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The creative economy driving careers

STEM isn’t the only thing that’s hot right now. The arts and creative industries are booming, offering a diverse and stimulating range of opportunities for artistically inclined graduates and job seekers.

Think you will need to leave the arts behind to make a living? Think again. While jobs growth in many sectors is plateauing or shrinking, in the flourishing arts and creative sector the curve is all upward.

Government figures indicates that more than 600,000 people work in the ‘creative economy’ – which covers everything from film and performing arts to heritage management. Indeed, the creative economy is expanding at a rate nearly twice that of the overall Australian workforce.

With this trend is likely to continue, there is significant demand for creative, artistically minded graduates who have the skills to generate, manage and deliver art to audiences.

Associate Professor Hilary Glow, Arts and Cultural Management Program Discipline Leader at Deakin University, says while the traditional arts sector is dependent to a significant degree on government funding and philanthropy, the creative industries are highly entrepreneurial, and their economic outputs are more overtly measurable.

“Australia has played a leading role in the development of this way of thinking about creativity – this idea that arts and cultural activity can be seen as an industry like any other, and that it produces direct economic benefits.”

Assoc. Professor Glow says traditional (and often government-dependent) arts and cultural endeavours are directly related to the more economically self-sustaining activities associated with the creative industries.

“All of the activities in the cultural and creative industries do form a kind of ecology; they are interdependent. The people, the organisations, the associations, the funding and so forth, all produce an environment where people are moving from one to the other to back again. The skills are fairly fluid in that people are working across multiple areas to produce really interesting and diverse outcomes that are of much benefit to Australia and Australian audiences.”

As an example of how the “ecology” works and results in creative output, entrepreneurialism and job creation, Assoc. Professor Glow cites Cate Blanchett’s career.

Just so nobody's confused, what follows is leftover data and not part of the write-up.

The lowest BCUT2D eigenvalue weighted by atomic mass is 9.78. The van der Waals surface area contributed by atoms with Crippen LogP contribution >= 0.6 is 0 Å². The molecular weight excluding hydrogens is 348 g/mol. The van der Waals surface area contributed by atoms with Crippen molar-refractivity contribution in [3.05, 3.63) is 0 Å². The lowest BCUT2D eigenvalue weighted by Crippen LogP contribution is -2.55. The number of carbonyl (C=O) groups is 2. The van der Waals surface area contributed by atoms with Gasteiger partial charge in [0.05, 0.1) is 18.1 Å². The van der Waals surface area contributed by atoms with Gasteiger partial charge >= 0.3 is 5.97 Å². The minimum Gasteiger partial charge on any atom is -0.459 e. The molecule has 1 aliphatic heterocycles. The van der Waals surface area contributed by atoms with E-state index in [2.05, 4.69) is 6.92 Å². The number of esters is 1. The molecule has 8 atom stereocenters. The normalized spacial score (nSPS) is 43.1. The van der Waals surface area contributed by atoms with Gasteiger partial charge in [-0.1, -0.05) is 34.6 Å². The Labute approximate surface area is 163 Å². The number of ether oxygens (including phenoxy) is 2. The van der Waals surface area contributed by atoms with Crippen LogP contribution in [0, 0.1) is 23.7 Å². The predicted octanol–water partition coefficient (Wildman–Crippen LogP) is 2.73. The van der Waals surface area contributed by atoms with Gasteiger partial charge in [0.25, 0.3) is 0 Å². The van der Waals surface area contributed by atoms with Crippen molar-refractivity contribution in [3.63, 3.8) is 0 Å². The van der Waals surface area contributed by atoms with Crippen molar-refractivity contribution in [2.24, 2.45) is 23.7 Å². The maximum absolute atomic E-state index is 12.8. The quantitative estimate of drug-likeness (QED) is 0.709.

“Blanchett started out in independent theatre sector, came through drama school, and worked her way through all that. Now she contributes a lot back into the industry in various ways, because of how successful she was.

“She is an example of how investment in the sector, supporting all the components, makes bigger things possible.”

The current high-demand occupational areas are in fundraising, audience development, relationship management, cultural and festival event programmer, concert promotion, digital content, and social media marketing.

In smaller organisations with limited resources, an arts administrator will be involved in all aspects of coordination, marketing, delivery and management, whereas large organisations are more likely to separate activities out into discrete roles.

Major employers in the sector include galleries, museums, theatres, film and television production companies, advertising and design agencies, and government.

Dr Anne Kershaw, Senior Lecturer in Arts and Cultural Management at Deakin, says local governments, in particular, have a growing need for arts and culture specialists, with the large metropolitan councils often having dedicated team managing a wide range of cultural and creative activities.

With the rise of the gig economy, Dr Kershaw has observed an increasing number of students and graduates of Deakin University’s Master of Business (Arts and Cultural Management) program working as independent producers.

“We are seeing more sole traders or those who run a small business. They’ve got their own production or events company, for example.  For some it’s a nice way to combine their creative practice and be independent at the same time.”

Given creativity is an increasingly valuable commodity and skill across the economy – from health to hospitality – many working in the creative industries are embedded in organisations that seem light years away from the arts. While it’s anyone’s guess what kinds of organisations and start-up will drive economies in 20 years’ time, there is little double creativity will be a big part of the mix.

Deakin University’s Master of Business (Arts and Cultural Management) is offered online through Deakin Business School. The program covers general business units as well as arts-specific subjects, such as Arts Fundraising and Sponsorship, to equip students with the unique competencies and expertise required by ACM managers.

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